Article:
Questor Insurance Travel Features

Searching for the Colours of Autumn

Date Created: 16 October 2014

Orange is for pumpkin, yellow is for cheese, brown is for mushrooms and chestnuts, red is for berries YELLOW is for CHEESE fondue – a classic Swiss autumn treat

YELLOW is for CHEESE fondue – a classic Swiss autumn treatSWITZERLAND: The Lavaux Vineyard Terraces blanket the lower mountain slopes along the northern shores of Lake Geneva. Each autumn, the 2,050 acres of ancient vineyards—established by Benedictine and Cistercian monks in the 11th century and protected as a UNESCO World Heritage site since 2007—attract hikers who walk and taste their way along the 21-mile Grand Traversée de Lavaux from Ouchy in Lausanne to Chateau de Chillon Castle.


NORWAY: Where to photograph autumn in the Norwegian capital – Oslo’s best autumn snaps:

  • RED is for BERRIES (jam) with reindeer steakAkershus Fortress - There are many deciduous trees within the grounds of Akershus Fortress. Look down, as well as up - it's not just the treetops that are aflame this time of year, the ground is also covered in golden leaves.
  • The Palace Park - The park behind the Royal Palace, with its imposing trees and vast lawns.
  • Vigeland Sculpture Park - A popular destination year round, but the park really comes into its own on a sunny autumn day, when the many trees and their flamboyant foliage make a colourful background for the striking sculptures.
  • Akerselva River - A stroll along the Akerselva will reveal many good subjects for photography, as the river winds its way past old mills, neighborhood parks and hidden fishing spots, under old iron bridges and through many waterfalls. The stretch around the Sawmill Waterfall (Møllerfossene) just north of Grünerløkka is particularly picturesque.
  • Oslofjord islands - For a different perspective on the city, you could also take a mini cruise on the Oslofjord - a great opportunity to check out the many islands there, and take pictures from the water.
  • The Oslomarka Forest - The easily accessible forests around Oslo make the capital unique. The metro (line 3) will take you from the city centre to Sognsvann in less than 20 minutes. On the five-kilometre-long walk from Sognsvann to Ullevålseter you can get nature shots of the mixed forest that will seem like you are far into the wilderness.


ORANGE is for PUMPKIN soup UK: Garden shows - Among the best displays are those at Stourhead in Wiltshire, with its masses of mature trees; Ashridge in Hertfordshire, where the woodland runs along the main ridge of the Chilterns; Castle Ward in Ireland’s County Down, which overlooks the shores of Strangford Lough; Coniston and Tarn Hows in Cumbria, where the larch and broadleaf trees bring stunning hues; Crafl wyn in Snowdonia, which has walks through the estate woodlands; Dovedale in Derbyshire, which becomes carpeted in brilliant leaves; and Gibside in Gateshead, with its woodland and riverside walks.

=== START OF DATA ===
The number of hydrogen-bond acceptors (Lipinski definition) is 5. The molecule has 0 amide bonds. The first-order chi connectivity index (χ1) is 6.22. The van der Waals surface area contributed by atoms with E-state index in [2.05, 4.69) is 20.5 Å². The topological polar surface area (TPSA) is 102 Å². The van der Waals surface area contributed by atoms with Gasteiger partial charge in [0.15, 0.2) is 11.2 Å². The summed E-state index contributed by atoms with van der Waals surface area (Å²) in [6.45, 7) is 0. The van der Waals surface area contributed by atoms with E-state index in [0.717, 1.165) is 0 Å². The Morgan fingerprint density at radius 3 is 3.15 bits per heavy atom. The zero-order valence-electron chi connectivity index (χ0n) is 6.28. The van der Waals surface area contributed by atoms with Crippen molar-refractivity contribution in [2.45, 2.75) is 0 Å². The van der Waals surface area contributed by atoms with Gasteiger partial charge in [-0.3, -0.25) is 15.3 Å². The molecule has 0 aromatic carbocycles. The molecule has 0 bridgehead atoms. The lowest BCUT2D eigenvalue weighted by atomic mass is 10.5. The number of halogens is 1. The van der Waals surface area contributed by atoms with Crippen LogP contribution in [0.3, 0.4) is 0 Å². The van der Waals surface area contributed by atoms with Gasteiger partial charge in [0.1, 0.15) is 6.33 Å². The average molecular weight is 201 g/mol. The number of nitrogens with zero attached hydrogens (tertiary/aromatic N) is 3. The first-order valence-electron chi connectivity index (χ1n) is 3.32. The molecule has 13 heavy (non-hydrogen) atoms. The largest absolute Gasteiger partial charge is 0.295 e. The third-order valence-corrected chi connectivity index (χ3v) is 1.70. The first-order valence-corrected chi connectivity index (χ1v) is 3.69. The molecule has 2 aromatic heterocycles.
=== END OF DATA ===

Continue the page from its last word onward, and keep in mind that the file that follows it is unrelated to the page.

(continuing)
SLOVENIA: The region of the lakes Bled and Bohinj

BROWN is for roasted MUSHROOMS Lake Bled - The Julian Alps peer over this glacial lake, creating a scene that is otherworldly in its appeal. It's a rugged beauty with harder colours, but it's the combination of elements that give the area such an overwhelming glow. The clear, icy water and surrounding cliff faces are decorated by lush foliage that looks magical as it turns a lighter shade of green and orange before the winter months kick in.

Lake Bohinj - Slovenia's largest lake is a picture of peace and serenity. It's brooding and mystical feel are encouraged by the steep mountain faces that rise out of the lake on the northern side, with mountain peaks also dominating the background to the west and south. On clear days you can even see the peak of the mighty Triglav.

For such a small country, Slovenia is lucky to have three different climates – the Alpine, Mediterranean and Pannonian – for they give rise to an extremely wide variety of different mushrooms. And indeed, mushroom-picking has probably been the country’s most widespread recreational activity over the past few decades.


BROWN is for CHESTNUT bread “Castagnaccio”ITALY: Tuscany – The chestnut is a fruit that represents many faces of this region: its vegetation; its cuisine and its culture. In the past, the chestnut (Castanea sativa) has been the main product for feeding the mountain populations in Tuscany, especially in Casentino and Garfagnana. That's why this is still one of the most important typical products of Tuscany. Not only the chestnut itself for all derivative products like the chestnut flour, the chestnut tree is certainly the most imposing and beautiful feature of the Tuscan woods.

Source: and the culture of the tuscan mountains.html

Written by Vittoria Soddu.